7. Mount Hood, United States
Mount Hood is one of the glaciated volcanic peaks in the Pacific Northwest of the United States. The summit is a good training ground for those who want to learn how to conquer the biggest mountains in the world and to gain the skill required in climbing 8,000-meter peaks. When at the southeastern face of the mountain, be sure to put on your over the glasses goggles before you begin skiing..
8. Pico de Orizaba, Mexico
A beautiful mountain located to the South East of Mexico City. It stands at 18,490 feet and is the highest mountain in Mexico and is one of the taller ones on our list. It does have regular glacial snow coverage, which can be a great experience without being too challenging. You will spend several days at the lower elevations getting acclimated before heading to the summit over a one to two-day hike.
It is certainly one of the more formidable climbs in our list, so you will need to make sure you have the correct hiking gear. It is better to have some experience with heights before the climb, as the oxygen levels on the top are about half the normal.
9. Tofana di Rozes, Italy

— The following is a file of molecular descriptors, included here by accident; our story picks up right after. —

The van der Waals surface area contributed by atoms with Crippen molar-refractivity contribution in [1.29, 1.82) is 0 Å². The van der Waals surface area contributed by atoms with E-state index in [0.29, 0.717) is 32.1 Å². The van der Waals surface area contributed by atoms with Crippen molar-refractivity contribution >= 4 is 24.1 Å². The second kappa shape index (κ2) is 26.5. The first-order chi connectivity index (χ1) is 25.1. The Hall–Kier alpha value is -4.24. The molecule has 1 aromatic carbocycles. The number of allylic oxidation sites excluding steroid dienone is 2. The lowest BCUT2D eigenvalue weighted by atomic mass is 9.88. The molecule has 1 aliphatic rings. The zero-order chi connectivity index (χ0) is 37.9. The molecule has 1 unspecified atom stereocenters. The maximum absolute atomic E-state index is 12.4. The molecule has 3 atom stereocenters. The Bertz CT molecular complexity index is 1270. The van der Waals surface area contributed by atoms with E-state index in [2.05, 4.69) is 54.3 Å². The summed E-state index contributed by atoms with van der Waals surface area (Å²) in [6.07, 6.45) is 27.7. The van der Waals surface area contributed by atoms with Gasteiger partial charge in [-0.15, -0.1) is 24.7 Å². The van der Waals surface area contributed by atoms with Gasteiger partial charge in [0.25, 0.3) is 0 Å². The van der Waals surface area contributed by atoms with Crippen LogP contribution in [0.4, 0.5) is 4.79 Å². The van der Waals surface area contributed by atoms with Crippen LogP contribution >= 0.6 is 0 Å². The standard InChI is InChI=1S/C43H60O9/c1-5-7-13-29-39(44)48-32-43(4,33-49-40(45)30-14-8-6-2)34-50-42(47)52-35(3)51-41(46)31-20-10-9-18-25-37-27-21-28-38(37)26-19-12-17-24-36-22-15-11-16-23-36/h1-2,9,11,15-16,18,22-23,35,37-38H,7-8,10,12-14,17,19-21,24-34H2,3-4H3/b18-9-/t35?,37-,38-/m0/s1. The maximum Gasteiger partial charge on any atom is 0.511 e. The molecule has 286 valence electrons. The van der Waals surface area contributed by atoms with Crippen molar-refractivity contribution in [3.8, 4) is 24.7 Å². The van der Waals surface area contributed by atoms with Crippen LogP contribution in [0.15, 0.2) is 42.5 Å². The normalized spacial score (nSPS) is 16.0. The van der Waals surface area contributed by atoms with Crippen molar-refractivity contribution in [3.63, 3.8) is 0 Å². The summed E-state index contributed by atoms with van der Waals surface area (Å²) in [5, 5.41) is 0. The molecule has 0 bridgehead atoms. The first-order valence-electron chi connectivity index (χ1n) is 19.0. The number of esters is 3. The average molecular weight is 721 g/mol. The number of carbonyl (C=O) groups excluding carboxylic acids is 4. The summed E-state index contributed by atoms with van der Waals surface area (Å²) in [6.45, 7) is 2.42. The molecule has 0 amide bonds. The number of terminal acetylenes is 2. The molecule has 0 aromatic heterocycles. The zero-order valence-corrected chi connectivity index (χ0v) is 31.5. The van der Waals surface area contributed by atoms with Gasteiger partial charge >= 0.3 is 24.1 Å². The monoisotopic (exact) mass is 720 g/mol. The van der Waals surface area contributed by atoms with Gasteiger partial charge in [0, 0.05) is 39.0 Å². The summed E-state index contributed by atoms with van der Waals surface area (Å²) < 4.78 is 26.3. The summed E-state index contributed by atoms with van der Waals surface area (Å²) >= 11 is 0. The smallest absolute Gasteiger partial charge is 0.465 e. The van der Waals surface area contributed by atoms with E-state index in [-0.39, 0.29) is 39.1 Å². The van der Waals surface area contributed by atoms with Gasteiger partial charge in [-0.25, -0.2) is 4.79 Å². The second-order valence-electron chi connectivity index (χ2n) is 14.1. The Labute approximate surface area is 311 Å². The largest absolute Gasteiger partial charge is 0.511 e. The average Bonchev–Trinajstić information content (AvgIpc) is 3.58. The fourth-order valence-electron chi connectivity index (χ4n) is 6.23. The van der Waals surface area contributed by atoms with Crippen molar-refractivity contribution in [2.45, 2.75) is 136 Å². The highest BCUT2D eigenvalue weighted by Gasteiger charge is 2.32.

The Dolomites’ Tofana di Rozes stands at 10,581 feet tall. The actual climb is about 4,000 feet from the start of the trail to the summit. There is also some rock climbing involved through “via ferrata.” This is basically a built-in system of ladders, rungs, and cables to help the climber make the ascent, which is great for new climbers. You can summit Tofana di Rozes in five to six hours. There are several trails with difficulty levels ranging from beginner to expert.
If you prefer walking, go for the simplest routes. However, if you are feeling a bit of a daredevil, you can opt for paths with via ferratas. They are excellent for getting your spirits up and keeping you safe at the same time. In fact, these protected routes can even allow children to surmount the mountain easily. Lastly, for the toughest experience, the south side involves intense rock climbing and is definitely not recommended for beginners.
10. Pikes Peak, United States
Located in colorful Colorado, Pikes Peak stretches to 14,114 feet. You can easily hike on it upon the existing trails that don’t require any extended skills. One plus is that when you get to the top, you have the option to hop on a cog railway, relax back and enjoy your snacks until the car drops off you. The hike is about 13 miles, and you will gain around 7,400 feet in altitude.
The trails here are simple and straight-forward. Instead of excessive vegetation, the path is mostly of a rocky formation and is excellent for starters who are looking for a moderate hiking experience. This is a classic, 4 – 6 hours trek. Once at the top, you can visit the Pikes Peak Summit House, which features a humble gift shop, a restroom, and food that will refresh you up before you begin your way down again.